Autocar The School of Bodgerneering

Discussion in 'News Feeds' started by Autocar, Wednesday 11th Dec, 2013.

  1. Autocar Auto-Generated News Feed

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    Engineering is a dying art at school, and that means a new generation of people who won't be able to fix their carsDid a useful bit of 'Bodgerneering' at the weekend. It involved a bit of drilling, some bending in a vice and I got along okay by just using some bits and bobs that I found lying around in the garage. So all it took to keep my lawnmower alive for another season was some bolts and an old gate hinge.
    I’ve been told for the last 15 years that my mower should be dead by now. One major reason why it is still alive, though, is the Honda engine that I plumbed in some time ago. All the other parts can come and go; or they just need to be lashed up and fixed as and when.
    Although it was cold on the garage floor, I’ve never been happier searching through my big tub of random nuts and bolts. I know I moaned a few weeks ago about having an old car and how rubbish they are, but it's been fun messing around with some old machinery. I’ve done a few jobs, unbolted a few things, drilled some holes and generally mucked about and it’s been wonderful.
    So thinking about the parlous state of our education system, where we seem to be 25th in various world league tables, I don’t remember seeing in any of the latter where it was we stood in terms of wood or metalwork.
    Such subjects are important, because they're about making stuff; but apart from a bit of design and technology, which seems to mean just about anything these days, there are precious few hands-on subjects that are currently studied at school.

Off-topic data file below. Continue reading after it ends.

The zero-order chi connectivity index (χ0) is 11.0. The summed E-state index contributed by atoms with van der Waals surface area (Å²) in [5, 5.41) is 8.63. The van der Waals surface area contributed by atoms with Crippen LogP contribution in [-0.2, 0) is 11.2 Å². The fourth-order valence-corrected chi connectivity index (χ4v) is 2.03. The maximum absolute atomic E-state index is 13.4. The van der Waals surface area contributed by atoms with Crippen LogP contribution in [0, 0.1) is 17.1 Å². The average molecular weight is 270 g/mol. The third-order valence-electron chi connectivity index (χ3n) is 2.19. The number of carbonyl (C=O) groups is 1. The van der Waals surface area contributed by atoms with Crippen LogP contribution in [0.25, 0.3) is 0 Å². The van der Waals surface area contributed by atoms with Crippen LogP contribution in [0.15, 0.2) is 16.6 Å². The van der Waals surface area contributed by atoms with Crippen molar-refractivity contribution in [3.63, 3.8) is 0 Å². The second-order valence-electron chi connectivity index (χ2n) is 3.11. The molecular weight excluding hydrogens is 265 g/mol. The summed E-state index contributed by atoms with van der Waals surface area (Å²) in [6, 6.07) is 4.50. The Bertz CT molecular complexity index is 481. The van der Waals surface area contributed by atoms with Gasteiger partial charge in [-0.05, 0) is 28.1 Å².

Now engineering is often mentioned as being something that the UK is a bit terrible at compared to the rest of the world, but we do need to start somewhere. So I would like to suggest a bit of 'Bodgerneering'. It should start with trying to put up a shelf, but could move on to more complicated tasks.
    Obviously this sort of thing should start at home, but there is precious evidence that it is. I was lucky enough to have a dad who could actually rewire and replumb a house. So I was always surrounded by tools and actually knew what a rawlplug did.
    So who’s with me on this? The bodger was a very skilled member of the community and we need the ability to fix things, then perhaps we can move on again to actually make things once more.

    P1110099.


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  2. candobill Valued Contributor ★ ★ ★ ☆ ☆